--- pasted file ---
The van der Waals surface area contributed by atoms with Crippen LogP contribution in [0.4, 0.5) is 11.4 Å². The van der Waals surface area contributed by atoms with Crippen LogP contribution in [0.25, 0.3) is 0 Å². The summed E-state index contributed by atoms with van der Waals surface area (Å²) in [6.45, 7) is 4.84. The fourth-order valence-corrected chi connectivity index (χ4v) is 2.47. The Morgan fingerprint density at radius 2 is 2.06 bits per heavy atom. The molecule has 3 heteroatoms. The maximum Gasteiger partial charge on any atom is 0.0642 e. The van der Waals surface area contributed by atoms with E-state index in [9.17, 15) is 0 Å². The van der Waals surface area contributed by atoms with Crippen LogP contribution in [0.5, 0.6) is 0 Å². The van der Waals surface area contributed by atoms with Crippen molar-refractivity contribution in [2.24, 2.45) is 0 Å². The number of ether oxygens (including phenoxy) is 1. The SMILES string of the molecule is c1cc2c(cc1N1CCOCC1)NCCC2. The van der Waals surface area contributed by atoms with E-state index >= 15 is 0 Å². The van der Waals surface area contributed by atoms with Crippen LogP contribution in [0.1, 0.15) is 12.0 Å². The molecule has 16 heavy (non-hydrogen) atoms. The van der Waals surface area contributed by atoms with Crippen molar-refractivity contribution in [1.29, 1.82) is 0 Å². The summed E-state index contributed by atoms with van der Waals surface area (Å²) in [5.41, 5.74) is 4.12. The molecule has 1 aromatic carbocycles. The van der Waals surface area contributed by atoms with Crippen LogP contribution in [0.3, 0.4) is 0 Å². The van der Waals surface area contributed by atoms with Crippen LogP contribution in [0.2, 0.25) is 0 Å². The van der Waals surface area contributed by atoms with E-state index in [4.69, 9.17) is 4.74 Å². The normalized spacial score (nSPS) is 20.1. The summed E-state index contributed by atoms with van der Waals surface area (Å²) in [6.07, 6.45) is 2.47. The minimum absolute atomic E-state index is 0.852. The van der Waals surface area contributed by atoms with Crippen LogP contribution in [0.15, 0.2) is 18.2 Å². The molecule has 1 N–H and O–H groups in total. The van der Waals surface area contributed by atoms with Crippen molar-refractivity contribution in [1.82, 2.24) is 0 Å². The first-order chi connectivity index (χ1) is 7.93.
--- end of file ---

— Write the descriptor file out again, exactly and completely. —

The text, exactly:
The van der Waals surface area contributed by atoms with Crippen LogP contribution in [0.4, 0.5) is 11.4 Å². The van der Waals surface area contributed by atoms with Crippen LogP contribution in [0.25, 0.3) is 0 Å². The summed E-state index contributed by atoms with van der Waals surface area (Å²) in [6.45, 7) is 4.84. The fourth-order valence-corrected chi connectivity index (χ4v) is 2.47. The Morgan fingerprint density at radius 2 is 2.06 bits per heavy atom. The molecule has 3 heteroatoms. The maximum Gasteiger partial charge on any atom is 0.0642 e. The van der Waals surface area contributed by atoms with E-state index in [9.17, 15) is 0 Å². The van der Waals surface area contributed by atoms with Crippen LogP contribution in [0.5, 0.6) is 0 Å². The van der Waals surface area contributed by atoms with Crippen molar-refractivity contribution in [2.24, 2.45) is 0 Å². The number of ether oxygens (including phenoxy) is 1. The SMILES string of the molecule is c1cc2c(cc1N1CCOCC1)NCCC2. The van der Waals surface area contributed by atoms with E-state index >= 15 is 0 Å². The van der Waals surface area contributed by atoms with Crippen LogP contribution in [0.1, 0.15) is 12.0 Å². The molecule has 16 heavy (non-hydrogen) atoms. The van der Waals surface area contributed by atoms with Crippen molar-refractivity contribution in [1.29, 1.82) is 0 Å². The summed E-state index contributed by atoms with van der Waals surface area (Å²) in [5.41, 5.74) is 4.12. The molecule has 1 aromatic carbocycles. The van der Waals surface area contributed by atoms with Crippen LogP contribution in [0.3, 0.4) is 0 Å². The van der Waals surface area contributed by atoms with Crippen LogP contribution in [0.2, 0.25) is 0 Å². The van der Waals surface area contributed by atoms with E-state index in [4.69, 9.17) is 4.74 Å². The normalized spacial score (nSPS) is 20.1. The summed E-state index contributed by atoms with van der Waals surface area (Å²) in [6.07, 6.45) is 2.47. The minimum absolute atomic E-state index is 0.852. The van der Waals surface area contributed by atoms with Crippen LogP contribution in [0.15, 0.2) is 18.2 Å². The molecule has 1 N–H and O–H groups in total. The van der Waals surface area contributed by atoms with Crippen molar-refractivity contribution in [1.82, 2.24) is 0 Å². The first-order chi connectivity index (χ1) is 7.93.